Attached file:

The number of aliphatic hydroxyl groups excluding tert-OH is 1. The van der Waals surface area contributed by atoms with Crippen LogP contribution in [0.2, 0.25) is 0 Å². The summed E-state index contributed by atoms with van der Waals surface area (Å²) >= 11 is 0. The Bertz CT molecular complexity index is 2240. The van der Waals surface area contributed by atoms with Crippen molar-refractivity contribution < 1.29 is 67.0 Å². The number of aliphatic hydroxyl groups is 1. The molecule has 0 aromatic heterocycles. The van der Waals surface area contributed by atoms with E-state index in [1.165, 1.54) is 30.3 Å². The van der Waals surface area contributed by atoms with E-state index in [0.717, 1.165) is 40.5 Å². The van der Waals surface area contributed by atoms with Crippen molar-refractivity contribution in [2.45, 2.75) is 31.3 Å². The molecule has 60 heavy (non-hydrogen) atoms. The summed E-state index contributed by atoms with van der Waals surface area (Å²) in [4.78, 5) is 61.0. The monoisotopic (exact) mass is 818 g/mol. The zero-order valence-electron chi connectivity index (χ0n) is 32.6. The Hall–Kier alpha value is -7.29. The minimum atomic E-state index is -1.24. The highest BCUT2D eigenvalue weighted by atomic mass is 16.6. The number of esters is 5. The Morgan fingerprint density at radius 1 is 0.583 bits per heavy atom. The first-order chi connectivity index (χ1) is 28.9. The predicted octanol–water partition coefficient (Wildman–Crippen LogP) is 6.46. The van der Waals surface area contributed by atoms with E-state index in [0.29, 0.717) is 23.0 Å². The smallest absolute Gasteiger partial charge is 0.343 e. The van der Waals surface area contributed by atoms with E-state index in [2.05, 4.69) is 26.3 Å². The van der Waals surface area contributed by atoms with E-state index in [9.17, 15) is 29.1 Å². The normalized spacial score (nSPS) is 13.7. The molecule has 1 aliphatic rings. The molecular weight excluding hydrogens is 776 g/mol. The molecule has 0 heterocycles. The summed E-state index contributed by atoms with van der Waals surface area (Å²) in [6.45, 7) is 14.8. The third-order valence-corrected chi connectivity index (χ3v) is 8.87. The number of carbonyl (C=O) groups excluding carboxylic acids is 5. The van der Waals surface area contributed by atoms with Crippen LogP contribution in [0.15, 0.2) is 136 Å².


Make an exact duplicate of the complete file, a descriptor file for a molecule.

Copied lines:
The number of aliphatic hydroxyl groups excluding tert-OH is 1. The van der Waals surface area contributed by atoms with Crippen LogP contribution in [0.2, 0.25) is 0 Å². The summed E-state index contributed by atoms with van der Waals surface area (Å²) >= 11 is 0. The Bertz CT molecular complexity index is 2240. The van der Waals surface area contributed by atoms with Crippen molar-refractivity contribution < 1.29 is 67.0 Å². The number of aliphatic hydroxyl groups is 1. The molecule has 0 aromatic heterocycles. The van der Waals surface area contributed by atoms with E-state index in [1.165, 1.54) is 30.3 Å². The van der Waals surface area contributed by atoms with E-state index in [0.717, 1.165) is 40.5 Å². The van der Waals surface area contributed by atoms with Crippen molar-refractivity contribution in [2.45, 2.75) is 31.3 Å². The molecule has 60 heavy (non-hydrogen) atoms. The summed E-state index contributed by atoms with van der Waals surface area (Å²) in [4.78, 5) is 61.0. The monoisotopic (exact) mass is 818 g/mol. The zero-order valence-electron chi connectivity index (χ0n) is 32.6. The Hall–Kier alpha value is -7.29. The minimum atomic E-state index is -1.24. The highest BCUT2D eigenvalue weighted by atomic mass is 16.6. The number of esters is 5. The Morgan fingerprint density at radius 1 is 0.583 bits per heavy atom. The first-order chi connectivity index (χ1) is 28.9. The predicted octanol–water partition coefficient (Wildman–Crippen LogP) is 6.46. The van der Waals surface area contributed by atoms with E-state index in [0.29, 0.717) is 23.0 Å². The smallest absolute Gasteiger partial charge is 0.343 e. The van der Waals surface area contributed by atoms with E-state index in [2.05, 4.69) is 26.3 Å². The van der Waals surface area contributed by atoms with E-state index in [9.17, 15) is 29.1 Å². The normalized spacial score (nSPS) is 13.7. The molecule has 1 aliphatic rings. The molecular weight excluding hydrogens is 776 g/mol. The molecule has 0 heterocycles. The summed E-state index contributed by atoms with van der Waals surface area (Å²) in [6.45, 7) is 14.8. The third-order valence-corrected chi connectivity index (χ3v) is 8.87. The number of carbonyl (C=O) groups excluding carboxylic acids is 5. The van der Waals surface area contributed by atoms with Crippen LogP contribution in [0.15, 0.2) is 136 Å².